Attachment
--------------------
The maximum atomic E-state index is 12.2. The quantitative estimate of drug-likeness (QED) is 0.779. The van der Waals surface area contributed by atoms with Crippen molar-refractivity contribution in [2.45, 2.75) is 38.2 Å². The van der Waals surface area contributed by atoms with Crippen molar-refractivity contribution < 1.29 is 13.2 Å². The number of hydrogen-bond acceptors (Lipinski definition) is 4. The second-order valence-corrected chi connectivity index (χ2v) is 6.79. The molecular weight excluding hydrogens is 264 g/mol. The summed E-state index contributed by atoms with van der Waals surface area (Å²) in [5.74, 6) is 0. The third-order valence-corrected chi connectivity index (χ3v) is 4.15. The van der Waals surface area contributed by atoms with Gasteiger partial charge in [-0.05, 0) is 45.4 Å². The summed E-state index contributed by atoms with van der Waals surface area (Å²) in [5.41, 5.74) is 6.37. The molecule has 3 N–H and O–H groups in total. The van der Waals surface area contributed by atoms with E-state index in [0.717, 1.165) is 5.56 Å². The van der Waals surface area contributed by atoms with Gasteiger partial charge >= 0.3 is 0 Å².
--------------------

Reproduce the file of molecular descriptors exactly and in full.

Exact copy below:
The maximum atomic E-state index is 12.2. The quantitative estimate of drug-likeness (QED) is 0.779. The van der Waals surface area contributed by atoms with Crippen molar-refractivity contribution in [2.45, 2.75) is 38.2 Å². The van der Waals surface area contributed by atoms with Crippen molar-refractivity contribution < 1.29 is 13.2 Å². The number of hydrogen-bond acceptors (Lipinski definition) is 4. The second-order valence-corrected chi connectivity index (χ2v) is 6.79. The molecular weight excluding hydrogens is 264 g/mol. The summed E-state index contributed by atoms with van der Waals surface area (Å²) in [5.74, 6) is 0. The third-order valence-corrected chi connectivity index (χ3v) is 4.15. The van der Waals surface area contributed by atoms with Gasteiger partial charge in [-0.05, 0) is 45.4 Å². The summed E-state index contributed by atoms with van der Waals surface area (Å²) in [5.41, 5.74) is 6.37. The molecule has 3 N–H and O–H groups in total. The van der Waals surface area contributed by atoms with E-state index in [0.717, 1.165) is 5.56 Å². The van der Waals surface area contributed by atoms with Gasteiger partial charge >= 0.3 is 0 Å².